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Christian gathering targeted in Kenyan blast

Staff Reporter

At least one person has been killed and 18 others wounded in attacks on a restaurant in Mombasa city and a church gathering in Mtwapa.

At least one person was killed and 18 were wounded in attacks on a restaurant in Mombasa city and a church gathering the nearby town of Mtwapa, the Kenyan Red Cross said on Sunday.

In Mtwapa, an explosive device that police said was likely a grenade was thrown at a Christian gathering.

“Sixteen people were injured, two critically, and one died,” Nelly Muluka, a Red Cross spokesperson said on Sunday, adding that all the injured remained in hospital.

A second attack, minutes later, in Mombasa in which a grenade was hurled at a restaurant injured three people, including one police officer.

Two of those three have since been discharged but one remains in hospital, Muluka said.

The director of medical services for Coast province Anisa Baghazal said on Sunday that those who remained in hospital were out of danger, although some were in a critical condition.

“Our team in Mombasa has set up a tracing and information desk at the Coast general hospital and at Oasis hospital,” the Red Cross’ Muluka said.

Mastermind
No one immediately claimed the attacks and the authorities have not commented on who might be behind them.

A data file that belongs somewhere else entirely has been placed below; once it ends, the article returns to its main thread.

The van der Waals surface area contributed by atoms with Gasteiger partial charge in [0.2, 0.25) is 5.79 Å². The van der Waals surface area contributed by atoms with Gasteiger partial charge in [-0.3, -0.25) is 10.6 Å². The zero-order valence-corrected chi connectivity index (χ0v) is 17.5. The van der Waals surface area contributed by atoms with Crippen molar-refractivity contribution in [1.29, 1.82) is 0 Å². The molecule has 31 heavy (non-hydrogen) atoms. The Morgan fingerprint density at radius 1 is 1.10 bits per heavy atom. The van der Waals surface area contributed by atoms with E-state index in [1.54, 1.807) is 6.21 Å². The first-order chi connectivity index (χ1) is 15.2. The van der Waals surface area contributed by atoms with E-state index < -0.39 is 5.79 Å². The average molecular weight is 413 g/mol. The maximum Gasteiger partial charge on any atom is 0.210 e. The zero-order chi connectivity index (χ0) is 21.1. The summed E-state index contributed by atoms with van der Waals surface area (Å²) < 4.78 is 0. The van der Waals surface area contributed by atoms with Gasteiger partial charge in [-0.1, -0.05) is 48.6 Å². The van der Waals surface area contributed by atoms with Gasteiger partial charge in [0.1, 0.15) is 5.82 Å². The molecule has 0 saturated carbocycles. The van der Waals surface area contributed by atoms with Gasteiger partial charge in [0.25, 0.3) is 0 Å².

A survivor of the Mtwapa attack, Katana Kahindi, who sustained slight injuries to his right leg, said he saw a minibus swing towards the group of church goers before hearing a loud blast.

“I could not say whether the vehicle’s occupants had hurled the grenade that exploded,” he said.

Top officials visited the victims in hospital, among them Environment Minister Chirau Ali Mwakwere, who is also a local MP.

Internal Security Minister George Saitoti and police chief Mathew Iteere arrived in Mombasa on Sunday.

Since Kenya sent tanks and troops into Somalia late last year, a whole series of grenade attacks and explosions have taken place, both in Nairobi and in eastern towns and camps housing Somali refugees close to the border.

Targets have ranged from police vehicles to local bars and churches. The Kenyan authorities often blame such attacks on Somalia’s al-Qaeda-affiliated al-Shebab rebels.—AFP

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